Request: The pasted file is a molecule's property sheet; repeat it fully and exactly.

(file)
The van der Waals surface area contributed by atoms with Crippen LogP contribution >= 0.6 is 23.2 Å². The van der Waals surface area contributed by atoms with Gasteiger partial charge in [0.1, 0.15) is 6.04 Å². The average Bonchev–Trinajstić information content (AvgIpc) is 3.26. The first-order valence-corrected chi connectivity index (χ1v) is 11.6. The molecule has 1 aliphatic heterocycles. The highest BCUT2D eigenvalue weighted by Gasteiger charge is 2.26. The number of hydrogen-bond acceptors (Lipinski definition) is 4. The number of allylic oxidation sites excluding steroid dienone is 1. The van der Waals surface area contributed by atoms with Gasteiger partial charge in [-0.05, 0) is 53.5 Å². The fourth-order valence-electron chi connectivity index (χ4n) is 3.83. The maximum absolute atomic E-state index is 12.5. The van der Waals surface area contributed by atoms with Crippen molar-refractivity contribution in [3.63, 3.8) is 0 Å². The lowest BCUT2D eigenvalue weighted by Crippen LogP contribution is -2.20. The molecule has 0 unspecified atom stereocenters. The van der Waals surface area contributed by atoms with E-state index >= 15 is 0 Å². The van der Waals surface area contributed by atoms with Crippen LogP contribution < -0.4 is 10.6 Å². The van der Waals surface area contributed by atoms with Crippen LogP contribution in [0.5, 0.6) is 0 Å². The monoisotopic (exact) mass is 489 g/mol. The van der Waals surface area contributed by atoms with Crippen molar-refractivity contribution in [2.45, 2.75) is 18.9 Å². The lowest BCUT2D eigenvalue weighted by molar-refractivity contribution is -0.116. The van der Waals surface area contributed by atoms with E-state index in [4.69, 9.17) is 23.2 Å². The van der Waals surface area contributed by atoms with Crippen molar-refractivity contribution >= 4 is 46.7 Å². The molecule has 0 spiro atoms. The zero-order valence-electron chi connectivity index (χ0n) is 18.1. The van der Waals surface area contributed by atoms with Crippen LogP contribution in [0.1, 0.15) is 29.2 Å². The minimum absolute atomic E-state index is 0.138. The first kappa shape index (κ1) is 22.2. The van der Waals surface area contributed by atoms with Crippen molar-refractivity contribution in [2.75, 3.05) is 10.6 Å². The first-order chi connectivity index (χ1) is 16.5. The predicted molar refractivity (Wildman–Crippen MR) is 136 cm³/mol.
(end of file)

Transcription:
The van der Waals surface area contributed by atoms with Crippen LogP contribution >= 0.6 is 23.2 Å². The van der Waals surface area contributed by atoms with Gasteiger partial charge in [0.1, 0.15) is 6.04 Å². The average Bonchev–Trinajstić information content (AvgIpc) is 3.26. The first-order valence-corrected chi connectivity index (χ1v) is 11.6. The molecule has 1 aliphatic heterocycles. The highest BCUT2D eigenvalue weighted by Gasteiger charge is 2.26. The number of hydrogen-bond acceptors (Lipinski definition) is 4. The number of allylic oxidation sites excluding steroid dienone is 1. The van der Waals surface area contributed by atoms with Gasteiger partial charge in [-0.05, 0) is 53.5 Å². The fourth-order valence-electron chi connectivity index (χ4n) is 3.83. The maximum absolute atomic E-state index is 12.5. The van der Waals surface area contributed by atoms with Crippen molar-refractivity contribution in [3.63, 3.8) is 0 Å². The lowest BCUT2D eigenvalue weighted by Crippen LogP contribution is -2.20. The molecule has 0 unspecified atom stereocenters. The van der Waals surface area contributed by atoms with E-state index >= 15 is 0 Å². The van der Waals surface area contributed by atoms with Crippen LogP contribution < -0.4 is 10.6 Å². The van der Waals surface area contributed by atoms with Crippen LogP contribution in [0.5, 0.6) is 0 Å². The monoisotopic (exact) mass is 489 g/mol. The van der Waals surface area contributed by atoms with Crippen molar-refractivity contribution in [2.45, 2.75) is 18.9 Å². The lowest BCUT2D eigenvalue weighted by molar-refractivity contribution is -0.116. The van der Waals surface area contributed by atoms with E-state index in [4.69, 9.17) is 23.2 Å². The van der Waals surface area contributed by atoms with Crippen molar-refractivity contribution >= 4 is 46.7 Å². The molecule has 0 spiro atoms. The zero-order valence-electron chi connectivity index (χ0n) is 18.1. The van der Waals surface area contributed by atoms with Crippen LogP contribution in [0.1, 0.15) is 29.2 Å². The minimum absolute atomic E-state index is 0.138. The first kappa shape index (κ1) is 22.2. The van der Waals surface area contributed by atoms with Crippen molar-refractivity contribution in [2.75, 3.05) is 10.6 Å². The first-order chi connectivity index (χ1) is 16.5. The predicted molar refractivity (Wildman–Crippen MR) is 136 cm³/mol.